The Katmai Wilderness in Alaska protects 15 active volcanoes and—equally important—large numbers of brown bears. ©Eric Rock

Today, November 6, 2012, is Election Day in the United States. This is the day when the American people decide who will become their next president. It also denotes the end of ubiquitous, annoying and often bitter political campaign ads—at least for a while.

So, on this day, it’s especially appropriate to point out that there was a time not so long ago when politicians from all parties could work together to produce something visionary and even eloquent. On September 3, 1964, Congress enacted The Wilderness Act. The bill passed the Senate by a vote of 73–12 and the House by 373–1. It’s hard to imagine such a strong, bipartisan consensus in today’s Congress.

Nine million acres of public lands were designated as wildernesses with the initial passing of the act; and since then, more than 100 million acres have been added. But, surprisingly, the act’s ability to protect wild lands may not be its greatest worth: it may be in how it allows those lands to be selected.

Congress designated about 89 percent of Yosemite National Park as the Yosemite Wilderness. ©Candice Gaukel Andrews

An act of eloquence

In Section 2(a) of the Wilderness Act of 1964, Congress described the need for designating wilderness areas:

“In order to assure that an increasing population, accompanied by expanding settlement and growing mechanization, does not occupy and modify all areas within the United States and its possessions, leaving no lands designated for preservation and protection in their natural condition, it is hereby declared to be the policy of the Congress to secure for the American people of present and future generations the benefits of an enduring resource of wilderness.”

And in Section 2(c), Congress defined wilderness:

“A wilderness, in contrast with those areas where man and his own works dominate the landscape, is hereby recognized as an area where the Earth and its community of life are untrammeled by man, where man himself is a visitor who does not remain.”


Congress defines “wilderness” as “an area where the Earth and its community of life are untrammeled by man, where man himself is a visitor who does not remain.”

Partly because of such eloquence, the Wilderness Act has often been described as the “gold standard of legislative craftsmanship.” The other part of its beauty is that Congress considers additional proposals for lands to be included under the act every year—some recommended by federal agencies, but many proposed by grassroots conservation groups. The law gives ordinary citizens the tools to fight bottom-up campaigns to protect treasured places, from forests to deserts and from mountains to marshes.

People like you and me have put those tools to spectacularly good use. The Wilderness Act included 54 initial areas covering 9.1 million acres. Today, almost 50 years later, there are 756 wildernesses covering nearly 110 million acres in 44 states and Puerto Rico—nearly 5 percent of America’s total land area.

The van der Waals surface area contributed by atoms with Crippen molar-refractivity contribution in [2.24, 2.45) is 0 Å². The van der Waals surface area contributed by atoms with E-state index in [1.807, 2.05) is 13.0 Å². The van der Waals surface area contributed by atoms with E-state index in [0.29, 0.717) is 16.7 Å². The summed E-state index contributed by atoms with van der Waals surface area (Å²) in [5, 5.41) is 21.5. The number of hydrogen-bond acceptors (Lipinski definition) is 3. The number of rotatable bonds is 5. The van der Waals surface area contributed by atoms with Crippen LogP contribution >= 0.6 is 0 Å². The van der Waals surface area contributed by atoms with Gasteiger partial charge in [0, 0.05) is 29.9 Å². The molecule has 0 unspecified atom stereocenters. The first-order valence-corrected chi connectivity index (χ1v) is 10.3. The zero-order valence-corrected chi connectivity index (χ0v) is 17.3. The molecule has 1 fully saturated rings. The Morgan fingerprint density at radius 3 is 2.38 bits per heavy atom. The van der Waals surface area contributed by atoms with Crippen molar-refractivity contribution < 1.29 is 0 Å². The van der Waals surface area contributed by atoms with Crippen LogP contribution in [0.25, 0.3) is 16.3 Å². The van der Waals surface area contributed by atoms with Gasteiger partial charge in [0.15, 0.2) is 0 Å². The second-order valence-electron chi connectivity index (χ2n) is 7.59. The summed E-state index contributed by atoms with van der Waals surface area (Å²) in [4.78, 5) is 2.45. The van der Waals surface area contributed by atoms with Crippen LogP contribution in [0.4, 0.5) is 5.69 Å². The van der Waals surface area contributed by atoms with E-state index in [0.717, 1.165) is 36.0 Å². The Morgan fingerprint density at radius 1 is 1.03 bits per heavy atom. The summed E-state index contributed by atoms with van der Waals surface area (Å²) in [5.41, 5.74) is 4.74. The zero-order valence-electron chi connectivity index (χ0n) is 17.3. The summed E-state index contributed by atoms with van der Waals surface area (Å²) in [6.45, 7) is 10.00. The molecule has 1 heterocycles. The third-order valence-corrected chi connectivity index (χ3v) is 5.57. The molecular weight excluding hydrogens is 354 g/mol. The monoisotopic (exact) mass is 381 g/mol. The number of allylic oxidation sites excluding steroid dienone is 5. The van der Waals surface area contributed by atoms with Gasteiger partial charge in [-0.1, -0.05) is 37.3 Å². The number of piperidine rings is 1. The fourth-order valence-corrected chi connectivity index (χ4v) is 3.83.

Currently, Congressional bills are pending to designate new wilderness areas in California, Colorado, Idaho, Montana, New Hampshire, Utah, Virginia, Washington and West Virginia. And grassroots coalitions are working on proposals for wilderness areas in Arizona, South Dakota, Vermont and Wyoming. The U.S. Forest Service has recommended new wilderness designations, which citizen groups may propose to expand.

The geography of hope

During the debate in Congress over the Wilderness Act more than 50 years ago, writer and environmentalist Wallace Stegner wrote in his Wilderness Letter of 1960, “Something will have gone out of us as a people if we ever let the remaining wilderness be destroyed.” He ended the letter by saying that wilderness is “a part of the geography of hope.”

During the 40th anniversary of the Wilderness Act in 2004, people across the nation demonstrated a very hopeful attitude toward and great support for protecting our last wilderness areas. There were “hikes for wilderness” in many states; festivals, such as the Wilderness Fest in Alaska and Wilderbash in Colorado; and many other outdoor activities, lectures and conferences. In 2014, it is hoped that you and your community will find a way to become part of this historical commemoration honoring America’s legacy of wilderness.

A few years ago, a Republican, Jim DiPeso, wrote in The Daily Green, “Fighting for wilderness is like building cathedrals. It’s a lifetime enterprise of the spirit, an expression of our finest aspirations and a gift to unborn generations whose prospects are in our trust.”

You could call grizzly bears a “wilderness-dependent species.” ©Eric Rock

Politics aside, I say, amen to that.

If you could start a grassroots movement for designating the next new wilderness, where would it be and what would you name it?

Here’s to finding your true places and natural habitats,


Join Natural Habitat Adventures on an exploration of some of America’s greatest wilderness areas on one of our U.S. national park tours, such as a Yellowstone safari or a canyons adventure.